While all nuts have benefits, walnuts have the most advantages for breast cancer patients and survivors. Walnuts have the highest total phenolic content, flavonoid content, and antioxidant activity of all common nuts. In addition, walnuts are an excellent source of the omega-3 fatty acid alpha-linolenic acid. Walnuts contain micronutrients that have been shown to be associated with reduced breast cancer risk, including melatonin and ellagic acid.
Walnut consumption has been shown in several studies to significantly reduce breast tumor incidence and size in laboratory mice. For example, one study reported that a diet including walnuts reduced the tumor size produced by triple negative (ER-/PR-/HER2-) breast cancer cells injected into mice. Now a new study has determined the specific mechanism of action of walnuts against breast cancer cells.
Latest research reports how walnuts act against breast cancer
The study referenced at the beginning of this news story was designed to investigate the mechanism of action by which walnuts inhibit breast cancer growth. The authors tested a walnut extract on MDA-MB-231 triple negative breast cancer cells, MCF-7 hormone receptor positive (ER+/PR+) breast cancer cells, and HeLa cells (a cell line derived from cervical cancer). The extract was found to be toxic to all three cancer cell types.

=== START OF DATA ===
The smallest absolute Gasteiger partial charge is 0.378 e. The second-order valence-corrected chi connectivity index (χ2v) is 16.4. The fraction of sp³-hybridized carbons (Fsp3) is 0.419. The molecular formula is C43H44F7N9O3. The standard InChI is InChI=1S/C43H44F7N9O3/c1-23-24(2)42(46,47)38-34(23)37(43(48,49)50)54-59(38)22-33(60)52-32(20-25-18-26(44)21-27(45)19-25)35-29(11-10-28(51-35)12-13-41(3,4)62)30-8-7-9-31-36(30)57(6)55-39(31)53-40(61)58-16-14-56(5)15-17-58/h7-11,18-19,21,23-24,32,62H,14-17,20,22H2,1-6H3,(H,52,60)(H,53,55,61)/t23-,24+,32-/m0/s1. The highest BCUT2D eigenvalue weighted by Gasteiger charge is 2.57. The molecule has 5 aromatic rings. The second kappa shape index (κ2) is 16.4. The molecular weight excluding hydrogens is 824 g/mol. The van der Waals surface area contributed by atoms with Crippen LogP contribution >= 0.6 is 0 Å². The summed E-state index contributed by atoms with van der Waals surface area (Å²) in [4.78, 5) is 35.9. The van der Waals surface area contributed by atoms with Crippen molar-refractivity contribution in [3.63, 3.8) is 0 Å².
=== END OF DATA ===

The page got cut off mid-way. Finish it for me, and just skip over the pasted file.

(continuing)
Next, the authors identified the compounds in the walnut extract that produced this effect. The main compounds were found to be the ellagitannins Tellimagrandin I and Tellimagrandin II. Ellagitannins are a type of polyphenol tannin. Finally, the authors investigated the specific effects of the walnut extract on the cancer cells. Walnut extract was shown to reduce cellular pH and depolarize the mitochondrial membrane. In addition, walnut extract produced a twofold reduction of mitochondria respiration.
Mitochondria are the cell’s “power plants” and are required for normal cell functioning. Recent research suggests that cancer cells also rely on newly generated mitochondria for the additional energy required to migrate through tumor and normal breast tissue, travel in blood vessels, and penetrate new organs. The authors conclude that programmed cell death and impairment of mitochondrial function underlie the anticancer effects of walnut extract.